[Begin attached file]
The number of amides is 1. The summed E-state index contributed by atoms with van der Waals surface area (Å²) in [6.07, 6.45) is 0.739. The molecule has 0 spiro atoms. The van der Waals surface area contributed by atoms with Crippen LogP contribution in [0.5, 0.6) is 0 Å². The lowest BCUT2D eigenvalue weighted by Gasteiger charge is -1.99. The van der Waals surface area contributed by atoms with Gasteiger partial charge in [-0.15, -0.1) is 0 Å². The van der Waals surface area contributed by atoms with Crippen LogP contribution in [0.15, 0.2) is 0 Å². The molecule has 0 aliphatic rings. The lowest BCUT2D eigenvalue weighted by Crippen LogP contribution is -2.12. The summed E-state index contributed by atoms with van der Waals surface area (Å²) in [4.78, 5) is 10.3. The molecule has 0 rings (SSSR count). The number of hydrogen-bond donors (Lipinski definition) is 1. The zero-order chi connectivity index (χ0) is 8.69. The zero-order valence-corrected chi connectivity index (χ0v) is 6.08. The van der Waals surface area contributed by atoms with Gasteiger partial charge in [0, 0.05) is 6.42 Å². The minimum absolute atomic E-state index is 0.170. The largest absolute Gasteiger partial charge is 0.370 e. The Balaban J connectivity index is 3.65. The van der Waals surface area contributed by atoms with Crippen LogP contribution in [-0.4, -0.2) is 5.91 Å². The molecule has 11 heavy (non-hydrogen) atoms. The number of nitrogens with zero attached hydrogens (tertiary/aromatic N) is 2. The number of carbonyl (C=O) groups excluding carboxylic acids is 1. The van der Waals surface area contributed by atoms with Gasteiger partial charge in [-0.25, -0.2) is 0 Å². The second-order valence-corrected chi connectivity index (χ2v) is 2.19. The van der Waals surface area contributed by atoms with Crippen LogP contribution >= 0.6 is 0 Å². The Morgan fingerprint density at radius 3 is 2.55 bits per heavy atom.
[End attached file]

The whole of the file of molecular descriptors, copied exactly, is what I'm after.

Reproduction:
The number of amides is 1. The summed E-state index contributed by atoms with van der Waals surface area (Å²) in [6.07, 6.45) is 0.739. The molecule has 0 spiro atoms. The van der Waals surface area contributed by atoms with Crippen LogP contribution in [0.5, 0.6) is 0 Å². The lowest BCUT2D eigenvalue weighted by Gasteiger charge is -1.99. The van der Waals surface area contributed by atoms with Gasteiger partial charge in [-0.15, -0.1) is 0 Å². The van der Waals surface area contributed by atoms with Crippen LogP contribution in [0.15, 0.2) is 0 Å². The molecule has 0 aliphatic rings. The lowest BCUT2D eigenvalue weighted by Crippen LogP contribution is -2.12. The summed E-state index contributed by atoms with van der Waals surface area (Å²) in [4.78, 5) is 10.3. The molecule has 0 rings (SSSR count). The number of hydrogen-bond donors (Lipinski definition) is 1. The zero-order chi connectivity index (χ0) is 8.69. The zero-order valence-corrected chi connectivity index (χ0v) is 6.08. The van der Waals surface area contributed by atoms with Gasteiger partial charge in [0, 0.05) is 6.42 Å². The minimum absolute atomic E-state index is 0.170. The largest absolute Gasteiger partial charge is 0.370 e. The Balaban J connectivity index is 3.65. The van der Waals surface area contributed by atoms with Crippen LogP contribution in [-0.4, -0.2) is 5.91 Å². The molecule has 11 heavy (non-hydrogen) atoms. The number of nitrogens with zero attached hydrogens (tertiary/aromatic N) is 2. The number of carbonyl (C=O) groups excluding carboxylic acids is 1. The van der Waals surface area contributed by atoms with Gasteiger partial charge in [-0.25, -0.2) is 0 Å². The second-order valence-corrected chi connectivity index (χ2v) is 2.19. The van der Waals surface area contributed by atoms with Crippen LogP contribution >= 0.6 is 0 Å². The Morgan fingerprint density at radius 3 is 2.55 bits per heavy atom.